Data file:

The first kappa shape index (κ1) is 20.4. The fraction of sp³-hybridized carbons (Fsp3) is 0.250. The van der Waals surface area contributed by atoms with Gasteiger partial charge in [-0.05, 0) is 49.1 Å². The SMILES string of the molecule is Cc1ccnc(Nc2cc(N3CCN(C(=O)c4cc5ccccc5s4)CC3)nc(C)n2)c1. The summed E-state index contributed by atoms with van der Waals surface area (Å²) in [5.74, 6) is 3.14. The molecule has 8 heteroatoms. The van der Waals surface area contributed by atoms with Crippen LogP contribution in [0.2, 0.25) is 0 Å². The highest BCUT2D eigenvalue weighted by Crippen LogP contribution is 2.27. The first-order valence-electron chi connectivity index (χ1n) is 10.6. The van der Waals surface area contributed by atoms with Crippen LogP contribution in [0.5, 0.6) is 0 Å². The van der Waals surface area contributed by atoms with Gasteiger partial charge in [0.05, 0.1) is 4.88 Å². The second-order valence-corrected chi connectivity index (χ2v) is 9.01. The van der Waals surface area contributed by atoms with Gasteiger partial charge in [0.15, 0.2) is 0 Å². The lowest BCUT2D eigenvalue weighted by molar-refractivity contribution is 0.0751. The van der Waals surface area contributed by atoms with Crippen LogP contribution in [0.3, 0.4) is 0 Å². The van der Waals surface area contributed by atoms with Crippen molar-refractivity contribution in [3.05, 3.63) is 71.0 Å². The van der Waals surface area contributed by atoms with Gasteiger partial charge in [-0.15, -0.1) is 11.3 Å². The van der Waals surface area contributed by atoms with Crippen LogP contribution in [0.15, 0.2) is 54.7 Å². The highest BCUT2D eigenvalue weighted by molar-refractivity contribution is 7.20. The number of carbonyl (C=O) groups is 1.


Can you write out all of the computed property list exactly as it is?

The first kappa shape index (κ1) is 20.4. The fraction of sp³-hybridized carbons (Fsp3) is 0.250. The van der Waals surface area contributed by atoms with Gasteiger partial charge in [-0.05, 0) is 49.1 Å². The SMILES string of the molecule is Cc1ccnc(Nc2cc(N3CCN(C(=O)c4cc5ccccc5s4)CC3)nc(C)n2)c1. The summed E-state index contributed by atoms with van der Waals surface area (Å²) in [5.74, 6) is 3.14. The molecule has 8 heteroatoms. The van der Waals surface area contributed by atoms with Crippen LogP contribution in [0.2, 0.25) is 0 Å². The highest BCUT2D eigenvalue weighted by Crippen LogP contribution is 2.27. The first-order valence-electron chi connectivity index (χ1n) is 10.6. The van der Waals surface area contributed by atoms with Crippen LogP contribution in [0.5, 0.6) is 0 Å². The van der Waals surface area contributed by atoms with Gasteiger partial charge in [0.05, 0.1) is 4.88 Å². The second-order valence-corrected chi connectivity index (χ2v) is 9.01. The van der Waals surface area contributed by atoms with Gasteiger partial charge in [0.15, 0.2) is 0 Å². The lowest BCUT2D eigenvalue weighted by molar-refractivity contribution is 0.0751. The van der Waals surface area contributed by atoms with Crippen LogP contribution in [0.3, 0.4) is 0 Å². The van der Waals surface area contributed by atoms with Crippen molar-refractivity contribution in [3.05, 3.63) is 71.0 Å². The van der Waals surface area contributed by atoms with Gasteiger partial charge in [-0.15, -0.1) is 11.3 Å². The van der Waals surface area contributed by atoms with Crippen LogP contribution in [0.15, 0.2) is 54.7 Å². The highest BCUT2D eigenvalue weighted by molar-refractivity contribution is 7.20. The number of carbonyl (C=O) groups is 1.